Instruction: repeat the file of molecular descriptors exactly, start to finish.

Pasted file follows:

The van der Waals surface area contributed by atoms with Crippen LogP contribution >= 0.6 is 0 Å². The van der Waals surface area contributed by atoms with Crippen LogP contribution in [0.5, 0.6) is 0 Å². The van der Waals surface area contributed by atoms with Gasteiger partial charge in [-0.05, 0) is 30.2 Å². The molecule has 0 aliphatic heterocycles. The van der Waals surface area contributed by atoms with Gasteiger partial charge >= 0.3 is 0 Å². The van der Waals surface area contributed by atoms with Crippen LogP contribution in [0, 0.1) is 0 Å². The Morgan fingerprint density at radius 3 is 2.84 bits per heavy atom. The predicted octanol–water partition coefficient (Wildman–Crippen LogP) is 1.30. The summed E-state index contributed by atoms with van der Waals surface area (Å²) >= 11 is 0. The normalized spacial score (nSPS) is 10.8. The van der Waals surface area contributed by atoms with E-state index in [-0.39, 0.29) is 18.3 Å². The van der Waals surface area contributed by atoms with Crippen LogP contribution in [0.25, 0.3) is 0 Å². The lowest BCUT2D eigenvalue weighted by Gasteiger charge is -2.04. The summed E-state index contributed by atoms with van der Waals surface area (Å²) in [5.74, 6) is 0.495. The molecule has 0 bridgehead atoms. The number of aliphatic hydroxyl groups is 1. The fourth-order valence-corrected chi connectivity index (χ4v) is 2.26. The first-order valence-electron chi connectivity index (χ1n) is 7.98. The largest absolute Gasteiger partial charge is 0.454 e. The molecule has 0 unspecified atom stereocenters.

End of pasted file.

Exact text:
The van der Waals surface area contributed by atoms with Crippen LogP contribution >= 0.6 is 0 Å². The van der Waals surface area contributed by atoms with Crippen LogP contribution in [0.5, 0.6) is 0 Å². The van der Waals surface area contributed by atoms with Gasteiger partial charge in [-0.05, 0) is 30.2 Å². The molecule has 0 aliphatic heterocycles. The van der Waals surface area contributed by atoms with Gasteiger partial charge >= 0.3 is 0 Å². The van der Waals surface area contributed by atoms with Crippen LogP contribution in [0, 0.1) is 0 Å². The Morgan fingerprint density at radius 3 is 2.84 bits per heavy atom. The predicted octanol–water partition coefficient (Wildman–Crippen LogP) is 1.30. The summed E-state index contributed by atoms with van der Waals surface area (Å²) >= 11 is 0. The normalized spacial score (nSPS) is 10.8. The van der Waals surface area contributed by atoms with E-state index in [-0.39, 0.29) is 18.3 Å². The van der Waals surface area contributed by atoms with Crippen LogP contribution in [0.25, 0.3) is 0 Å². The lowest BCUT2D eigenvalue weighted by Gasteiger charge is -2.04. The summed E-state index contributed by atoms with van der Waals surface area (Å²) in [5.74, 6) is 0.495. The molecule has 0 bridgehead atoms. The number of aliphatic hydroxyl groups is 1. The fourth-order valence-corrected chi connectivity index (χ4v) is 2.26. The first-order valence-electron chi connectivity index (χ1n) is 7.98. The largest absolute Gasteiger partial charge is 0.454 e. The molecule has 0 unspecified atom stereocenters.